- The State Government says that Victoria has achieved its best ever immunisation coverage, with ninety four point nine percent of 5-year-olds up to date with their vaccinations. The increased rates were boosted by its No Jab, No Play law, which bans unvaccinated children from attending child care and kindergarten. Australia’s national immunisation coverage sits at 94%
- A University of Canberra report has found that around seven million Australian adults are failing to manage their health through diet and exercise. The research, commissioned by Bayer, suggests many Australians don’t have the knowledge to manage their health concerns, with only 6 out of 10 people scoring highly on a health-literacy test.
- A new study has revealed at least 155,000 premature deaths in Australia could be prevented if the energy content of sugary drinks was slashed by a third. New modelling shows a 30 per cent reduction in kilojoules in all sugar-sweetened drinks would not only reverse Australia’s obesity crisis, but drastically reduce the number of people succumbing to obesity-related diseases such as stroke, type 2 diabetes and kidney cancer.
News on Health Professional Radio. Today is the 17th of October 2017. Read by Tabetha Moreto. Health News
The State Government says that Victoria has achieved its best ever immunisation coverage, with ninety four point nine percent of five-year-olds up to date with their vaccinations. The Government said the increased rates were boosted by its No Jab, No Play law, which bans unvaccinated children from attending child care and kindergarten. Victorian Health Minister Jill Hennessy said the result meant Victoria had almost reached its “holy grail” target, to achieve herd immunity for those too young or medically unable to be vaccinated.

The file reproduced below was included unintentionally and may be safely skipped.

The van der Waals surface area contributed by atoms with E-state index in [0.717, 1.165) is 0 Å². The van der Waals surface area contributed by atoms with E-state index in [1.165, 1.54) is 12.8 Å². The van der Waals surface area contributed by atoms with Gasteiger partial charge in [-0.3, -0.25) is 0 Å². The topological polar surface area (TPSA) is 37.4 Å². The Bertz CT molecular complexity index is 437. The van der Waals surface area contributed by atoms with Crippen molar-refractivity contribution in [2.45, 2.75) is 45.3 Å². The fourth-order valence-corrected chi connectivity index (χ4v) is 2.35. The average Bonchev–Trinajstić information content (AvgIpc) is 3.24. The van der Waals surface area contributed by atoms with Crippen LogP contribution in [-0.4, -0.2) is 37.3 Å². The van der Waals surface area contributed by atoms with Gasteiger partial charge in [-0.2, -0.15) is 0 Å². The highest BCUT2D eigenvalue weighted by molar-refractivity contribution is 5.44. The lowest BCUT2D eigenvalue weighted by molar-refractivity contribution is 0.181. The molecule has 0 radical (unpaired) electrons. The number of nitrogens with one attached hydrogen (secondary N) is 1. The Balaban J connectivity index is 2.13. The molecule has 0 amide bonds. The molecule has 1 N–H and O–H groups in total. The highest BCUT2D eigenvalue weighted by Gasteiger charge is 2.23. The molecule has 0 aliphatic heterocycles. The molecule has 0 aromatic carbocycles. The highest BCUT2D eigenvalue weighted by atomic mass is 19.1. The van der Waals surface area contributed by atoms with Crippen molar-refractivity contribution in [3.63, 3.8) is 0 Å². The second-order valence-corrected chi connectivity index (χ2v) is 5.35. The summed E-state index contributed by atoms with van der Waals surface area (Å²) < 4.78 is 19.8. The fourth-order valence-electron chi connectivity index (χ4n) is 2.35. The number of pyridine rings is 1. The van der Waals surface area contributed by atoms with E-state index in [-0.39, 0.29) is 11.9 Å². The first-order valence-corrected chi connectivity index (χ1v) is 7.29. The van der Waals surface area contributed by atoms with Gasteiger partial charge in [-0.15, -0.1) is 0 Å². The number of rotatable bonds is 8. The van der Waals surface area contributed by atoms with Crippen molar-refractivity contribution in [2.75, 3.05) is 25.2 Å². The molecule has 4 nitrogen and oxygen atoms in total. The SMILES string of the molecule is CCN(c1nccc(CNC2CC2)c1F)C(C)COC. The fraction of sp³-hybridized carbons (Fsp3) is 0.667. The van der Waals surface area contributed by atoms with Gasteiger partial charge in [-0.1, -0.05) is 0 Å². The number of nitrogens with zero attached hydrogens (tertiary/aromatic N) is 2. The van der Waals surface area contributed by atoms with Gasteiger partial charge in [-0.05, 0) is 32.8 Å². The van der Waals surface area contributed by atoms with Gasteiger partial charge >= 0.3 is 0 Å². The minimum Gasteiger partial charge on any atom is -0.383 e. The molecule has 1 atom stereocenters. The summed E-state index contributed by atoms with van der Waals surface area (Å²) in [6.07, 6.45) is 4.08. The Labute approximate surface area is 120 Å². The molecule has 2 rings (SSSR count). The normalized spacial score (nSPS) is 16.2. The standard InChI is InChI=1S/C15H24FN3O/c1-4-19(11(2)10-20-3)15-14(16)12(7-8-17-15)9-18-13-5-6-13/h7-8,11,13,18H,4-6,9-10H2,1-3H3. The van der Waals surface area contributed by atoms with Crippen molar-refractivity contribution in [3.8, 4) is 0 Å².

No Jab, No Play came into effect on January one, last year, after two thousand fifteen saw a dramatic increase in cases of whooping cough in the state. Debate around immunisation focuses on ‘vaccine refusers’ but experts say we cannot ignore the other reasons children miss out on vaccines. Vaccination rates hovered around ninety two percent for a number of years, but the latest figures from the Australian Childhood Immunisation Register showed coverage had slowly climbed from ninety three percent last year. The Government reintroduced free whooping cough vaccines for expectant mothers and parents of newborns, after the program was abolished by the previous Liberal government in two thousand twelve. The measures followed moves by the Federal Government to strip social security payments from parents who do not immunise their children. But at the beginning of this year, about seven percent of Victorian children under the age of six had not being vaccinated, leaving holes in the state’s herd immunity. In response, the Victorian Government ramped up efforts to improve rates across the state, spending seven hundred fifty thousand dollars on a new advertising campaign to encourage vaccination.
Australia’s national immunisation coverage sits at ninety four percent.
A University of Canberra report has found that around seven million Australian adults are failing to manage their health through diet and exercise. The research, commissioned by Bayer, suggests many Australians don’t have the knowledge to manage their health concerns, with only six-out- of-ten people scoring highly on a health-literacy test. A lack of physical activity and poor nutrition have both been linked to an increase in the soaring rates of chronic illness, including diabetes. To investigate how Australians seek advice on health management, researchers analysed online-search behaviours in self-care across food and nutrition. They also evaluated attitudes and issues raised in online forums. The final phase of the research involved a survey of one thousand adults. According to the report, interest in nutrition and health information has increased, with searches for fruit, vegetables and nutrition growing steadily.